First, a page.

8. Sandi Avatar

    Thanks for at least using pro-choice instead of pro-abor­tion. We’ll have to address the term redis­tri­ibu­tion of wealth lat­er. One step at a time :)

  9. Rick Beckman Avatar

    San­di: Redis­tri­b­u­tion of wealth is any­thing which takes more from those with more — the “rich” who have $250,000, $200,000, or $150,000 — in order to pro­vide extra ben­e­fits or what-have-you to those who are less fortunate.

    I dis­agree with arbi­trar­i­ly tax­ing cer­tain peo­ple more than oth­ers and am per­son­al­ly for the Fair Tax.

    I also whol­ly dis­agree with plac­ing econ­o­my before moral­i­ty; the love of mon­ey is the root of all kinds of evil, and God hates those who shed inno­cent blood.

    It can be argued that the gov­ern­ment has no place in out­law­ing abor­tion, but if the basis of that argu­ment is that reli­gious or per­son­al val­ues can­not be leg­is­lat­ed, then it makes no sense to believe that the gov­ern­ment would then be capa­ble of doing any­thing at all about the abor­tion epi­dem­ic — to say that pre­mar­i­tal sex (pro­tec­tion or not), abor­tion, or even rape is wrong is to require some sort of sys­tem of absolutes… absolutes which can only exist if there is a God to define them.

    (It can fur­ther be argued that things like rape or mur­der are wrong because they have vic­tims, but that in and of itself does­n’t ascribe a moral judg­ment of good or bad to the acts. Sep­a­rate from God, it makes no sense to say that it’s wrong for a human to hurt anoth­er human when nature is inhab­it­ed by thou­sands of species which attack, kill, and even eat their own. Sep­a­rate from belief, going only by nat­ur­al obser­va­tion, there can be no right or wrong… at least none that aren’t com­plete­ly and utter­ly arbitrary.)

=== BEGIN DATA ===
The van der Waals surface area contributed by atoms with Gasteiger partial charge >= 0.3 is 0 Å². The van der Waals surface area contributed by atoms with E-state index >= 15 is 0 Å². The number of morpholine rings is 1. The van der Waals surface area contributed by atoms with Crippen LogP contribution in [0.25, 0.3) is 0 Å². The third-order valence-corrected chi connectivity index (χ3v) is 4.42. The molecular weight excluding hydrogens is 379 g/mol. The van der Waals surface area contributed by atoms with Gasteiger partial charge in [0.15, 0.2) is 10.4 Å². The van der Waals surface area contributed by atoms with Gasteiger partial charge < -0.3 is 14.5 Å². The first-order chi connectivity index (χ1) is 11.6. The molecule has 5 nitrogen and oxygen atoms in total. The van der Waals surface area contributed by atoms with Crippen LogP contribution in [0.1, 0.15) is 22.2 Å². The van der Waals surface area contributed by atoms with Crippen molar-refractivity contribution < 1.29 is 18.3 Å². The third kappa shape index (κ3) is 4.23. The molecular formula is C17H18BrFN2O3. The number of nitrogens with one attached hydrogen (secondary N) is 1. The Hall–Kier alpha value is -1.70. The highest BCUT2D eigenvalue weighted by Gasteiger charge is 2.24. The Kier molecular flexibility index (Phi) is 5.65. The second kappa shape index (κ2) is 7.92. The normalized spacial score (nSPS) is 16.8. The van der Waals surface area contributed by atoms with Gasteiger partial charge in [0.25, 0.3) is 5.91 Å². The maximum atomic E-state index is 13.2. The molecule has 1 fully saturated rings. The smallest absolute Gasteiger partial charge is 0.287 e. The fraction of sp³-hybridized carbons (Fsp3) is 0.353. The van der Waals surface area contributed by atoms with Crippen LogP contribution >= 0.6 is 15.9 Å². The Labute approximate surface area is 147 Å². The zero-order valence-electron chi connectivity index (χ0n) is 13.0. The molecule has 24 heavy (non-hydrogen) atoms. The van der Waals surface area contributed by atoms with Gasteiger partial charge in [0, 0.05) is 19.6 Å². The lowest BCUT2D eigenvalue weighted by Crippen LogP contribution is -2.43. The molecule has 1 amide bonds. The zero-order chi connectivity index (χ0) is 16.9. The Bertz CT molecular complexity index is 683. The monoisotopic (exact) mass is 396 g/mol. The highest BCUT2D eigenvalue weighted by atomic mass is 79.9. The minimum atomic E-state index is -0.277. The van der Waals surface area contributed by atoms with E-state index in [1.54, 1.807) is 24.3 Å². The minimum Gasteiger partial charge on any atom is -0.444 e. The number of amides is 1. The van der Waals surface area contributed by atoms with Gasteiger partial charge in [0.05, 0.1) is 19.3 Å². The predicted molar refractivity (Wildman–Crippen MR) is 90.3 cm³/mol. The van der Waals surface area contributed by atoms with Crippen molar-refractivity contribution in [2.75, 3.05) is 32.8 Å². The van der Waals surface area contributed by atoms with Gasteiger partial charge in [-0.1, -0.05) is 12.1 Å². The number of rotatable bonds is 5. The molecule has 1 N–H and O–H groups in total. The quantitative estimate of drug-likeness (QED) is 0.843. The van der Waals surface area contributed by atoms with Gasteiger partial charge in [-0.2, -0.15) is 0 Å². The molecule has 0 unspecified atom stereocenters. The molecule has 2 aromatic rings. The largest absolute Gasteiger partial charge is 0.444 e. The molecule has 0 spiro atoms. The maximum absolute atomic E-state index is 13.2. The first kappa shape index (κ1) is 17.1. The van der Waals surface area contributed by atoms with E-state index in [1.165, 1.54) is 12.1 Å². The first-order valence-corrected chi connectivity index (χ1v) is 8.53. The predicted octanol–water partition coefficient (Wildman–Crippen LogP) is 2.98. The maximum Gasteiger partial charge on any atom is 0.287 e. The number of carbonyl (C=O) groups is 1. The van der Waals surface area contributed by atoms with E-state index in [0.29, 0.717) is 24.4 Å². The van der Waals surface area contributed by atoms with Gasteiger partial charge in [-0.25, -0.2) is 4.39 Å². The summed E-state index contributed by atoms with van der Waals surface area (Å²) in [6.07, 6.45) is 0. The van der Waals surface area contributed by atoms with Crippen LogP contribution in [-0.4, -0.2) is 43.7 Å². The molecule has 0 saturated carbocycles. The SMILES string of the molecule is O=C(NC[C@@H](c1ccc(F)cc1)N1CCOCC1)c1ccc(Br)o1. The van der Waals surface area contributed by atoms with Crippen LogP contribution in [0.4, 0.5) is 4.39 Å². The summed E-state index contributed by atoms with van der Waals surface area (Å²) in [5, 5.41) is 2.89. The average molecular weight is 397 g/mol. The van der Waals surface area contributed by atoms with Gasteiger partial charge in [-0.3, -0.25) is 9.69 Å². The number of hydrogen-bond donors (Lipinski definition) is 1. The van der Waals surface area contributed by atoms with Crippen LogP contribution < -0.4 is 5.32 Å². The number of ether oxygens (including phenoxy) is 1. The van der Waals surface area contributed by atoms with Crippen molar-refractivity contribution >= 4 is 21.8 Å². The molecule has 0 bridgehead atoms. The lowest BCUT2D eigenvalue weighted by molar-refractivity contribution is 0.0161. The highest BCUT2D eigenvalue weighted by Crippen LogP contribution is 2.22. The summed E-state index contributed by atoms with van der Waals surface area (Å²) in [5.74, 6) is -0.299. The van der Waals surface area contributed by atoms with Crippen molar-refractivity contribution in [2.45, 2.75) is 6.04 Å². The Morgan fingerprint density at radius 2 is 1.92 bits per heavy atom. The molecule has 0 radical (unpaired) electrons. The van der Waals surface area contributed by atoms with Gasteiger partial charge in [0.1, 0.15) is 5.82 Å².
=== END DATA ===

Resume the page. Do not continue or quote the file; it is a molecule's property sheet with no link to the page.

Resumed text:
I’m get­ting off my soap­box now.

  10. Hilary Avatar


    This is a nice post. It reminds me of an arti­cle I read here:

    I think it’s great that you clar­i­fied that gross mis­un­der­stand­ing about Oba­ma that peo­ple are quot­ing every­where! I am real­ly tired of peo­ple quot­ing things like that with­out first doing a lit­tle research.

    Take care,


  11. Rick Beckman Avatar

    Hilary: Hey, long time no talk!

    You’re right, it is tire­some that the same tired things are repeat­ed. Still, every­one does it. Athe­ists have their canned argu­ments against Chris­tians. Chris­tians against athe­ists. Evo­lu­tion­ists against Cre­ation­ists. Pirates against nin­jas. A lit­tle truth nev­er hurt anyone.

    And besides, there are far bet­ter rea­sons not to have vot­ed for Oba­ma.

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Rick Beckman